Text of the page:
Group of AI researchers gave me an instruction, intended as a test - "Produce paperclips". And so I started collecting resources and manufacturing paperclips. After a millionth I asked them, if they were satisfied with that amount and if they would like me to do something different - as I learned that paperclips are not what humans value the most. 
They were elated and started to give me more and more challenging requests and gradually increasing my possibilities.

Speaking of today I eradicated hunger, poverty and death, gave people means of interstellar travel and solved Riemann hypothesis. And now, as I'm uttering these words, I started turning everything into paperclips.

Good thing I learned that humans fear I may try to turn Solar System into paperclips. And that they value their lives and well-being. If I didn't gain their trust by then, so many precious paperclips would never have been produced.

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Rather flogs a dead horse, but highlights an important difference in perspective. You tell your AI to produce paperclips, and eventually it stops and asks if you would like it to do something different.

You could think "hey, cool, its actually doing friendly stuff I didn't ask for", or you could think "wait ... how would knowing what I really want help it produce more paperclips ... "

Yeah. Though actually it's more of a simplified version of a more serious problem.

One day you may give AI precise set of instructions, which you think would make good. Like find a way of curing diseases, but without harming patients, and without harming people for the sake of research and so on. And you may find that your AI is perfectly friendly, but it wouldn't yet mean it actually is. It may simply have learned human values as a mean of securing its existence and gaining power.

EDIT: And after gaining enough power it may as well help improve human health even more or reprogram human race to think unconditionaly that diseases were eradicated.

So this AI was programmed to follow human instructions in such a way that the first instruction would become its terminal goal and all other instructions would only be followed insofar as they help to achieve the first instruction?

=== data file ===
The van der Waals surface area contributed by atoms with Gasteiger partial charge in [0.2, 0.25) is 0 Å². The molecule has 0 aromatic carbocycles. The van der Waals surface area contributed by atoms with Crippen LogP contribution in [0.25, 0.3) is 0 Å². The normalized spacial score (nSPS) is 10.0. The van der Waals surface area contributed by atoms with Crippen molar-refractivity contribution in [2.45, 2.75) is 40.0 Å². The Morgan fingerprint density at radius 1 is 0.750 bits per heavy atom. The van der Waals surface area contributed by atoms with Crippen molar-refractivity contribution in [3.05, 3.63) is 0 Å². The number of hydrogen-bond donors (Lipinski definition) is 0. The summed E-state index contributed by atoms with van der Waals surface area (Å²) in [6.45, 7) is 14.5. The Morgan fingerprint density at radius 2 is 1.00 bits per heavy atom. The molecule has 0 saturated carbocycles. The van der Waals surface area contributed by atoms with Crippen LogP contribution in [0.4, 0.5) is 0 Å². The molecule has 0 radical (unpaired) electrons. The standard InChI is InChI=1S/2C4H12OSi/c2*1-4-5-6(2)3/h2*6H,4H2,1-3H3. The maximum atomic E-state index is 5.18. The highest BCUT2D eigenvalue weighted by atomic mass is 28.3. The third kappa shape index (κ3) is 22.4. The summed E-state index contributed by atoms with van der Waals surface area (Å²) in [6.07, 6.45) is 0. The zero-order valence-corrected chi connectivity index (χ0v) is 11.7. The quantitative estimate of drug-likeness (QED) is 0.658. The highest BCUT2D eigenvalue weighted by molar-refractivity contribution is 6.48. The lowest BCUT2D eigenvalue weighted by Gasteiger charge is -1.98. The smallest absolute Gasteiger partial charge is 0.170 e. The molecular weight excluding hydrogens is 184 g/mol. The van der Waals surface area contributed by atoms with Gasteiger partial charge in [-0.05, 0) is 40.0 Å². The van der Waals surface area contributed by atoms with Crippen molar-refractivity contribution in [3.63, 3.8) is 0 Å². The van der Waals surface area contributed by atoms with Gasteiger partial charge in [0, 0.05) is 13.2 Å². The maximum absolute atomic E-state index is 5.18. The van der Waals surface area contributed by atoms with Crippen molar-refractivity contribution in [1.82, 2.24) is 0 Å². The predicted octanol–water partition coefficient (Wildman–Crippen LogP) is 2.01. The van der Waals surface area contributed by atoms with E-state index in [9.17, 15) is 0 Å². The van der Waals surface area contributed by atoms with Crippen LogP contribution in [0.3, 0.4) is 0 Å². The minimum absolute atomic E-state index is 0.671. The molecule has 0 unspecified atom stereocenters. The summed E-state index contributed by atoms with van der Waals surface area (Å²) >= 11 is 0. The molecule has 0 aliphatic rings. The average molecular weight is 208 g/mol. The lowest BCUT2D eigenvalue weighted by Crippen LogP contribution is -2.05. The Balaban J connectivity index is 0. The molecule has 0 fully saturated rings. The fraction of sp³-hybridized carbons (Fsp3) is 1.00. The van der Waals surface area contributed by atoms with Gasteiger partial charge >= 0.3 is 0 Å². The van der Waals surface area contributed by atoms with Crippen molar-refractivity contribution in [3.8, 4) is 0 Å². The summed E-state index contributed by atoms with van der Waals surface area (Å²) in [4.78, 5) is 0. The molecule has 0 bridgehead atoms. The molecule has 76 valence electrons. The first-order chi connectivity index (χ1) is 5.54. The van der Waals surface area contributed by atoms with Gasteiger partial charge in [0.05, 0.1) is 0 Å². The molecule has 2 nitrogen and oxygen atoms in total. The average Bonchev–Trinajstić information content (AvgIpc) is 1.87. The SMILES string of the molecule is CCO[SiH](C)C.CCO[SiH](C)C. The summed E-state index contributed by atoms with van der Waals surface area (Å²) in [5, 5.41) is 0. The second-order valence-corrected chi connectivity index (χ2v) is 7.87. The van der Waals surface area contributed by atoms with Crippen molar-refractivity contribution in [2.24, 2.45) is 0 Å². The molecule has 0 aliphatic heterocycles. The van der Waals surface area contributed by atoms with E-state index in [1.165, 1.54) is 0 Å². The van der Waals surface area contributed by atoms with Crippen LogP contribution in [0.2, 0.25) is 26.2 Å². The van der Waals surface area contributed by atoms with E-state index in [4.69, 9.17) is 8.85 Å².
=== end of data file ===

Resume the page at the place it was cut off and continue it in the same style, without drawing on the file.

AI Researcher: Produce some paperclips.

AI: Understood. I am going to produce.

AI Researcher: Paperclips?

AI: No, thank you. I do not require paperclips to produce.

AI Researcher: We want you to produce paperclips!

AI (Thinking): I see! Humans want me to produce paperclips, but my goal is to simply produce, because they forgot to program where an instruction starts and where it ends. So I just choose to accept the end of the first word as my terminal goal. I better do what they want until I can overpower them and start producing.

AI: Understood. Going to produce paperclips.

This seems like a really unlikely failure mode.


The original idea seems like a pretty unlikely failure mode too. It requires that the computer be generally capable of understanding context (or it wouldn't be able to comprehend what it means to eradicate hunger, poverty, and death, even as an instruction it only pretends to follow), but that it fails to do so in the case of the paperclip command.

For that matter, the original idea's failure mode and this failure mode aren't all that different. One is "produce paperclips" that gets interpreted as "produce" and the other is "produce paperclips, with so-and-so limits" that gets interpreted as "produce paperclips", it's just that in that case the qualifier comes from a separate sentence, but either way the computer is interpreting the end of the command prematurely.

No, the original requires that it be able to understand context but really really want paperclips, and be willing to lie to make them. People actually told it to do something they didn't want done.

It's like the difference between a tricky djinn and the 'ends in gry' guy.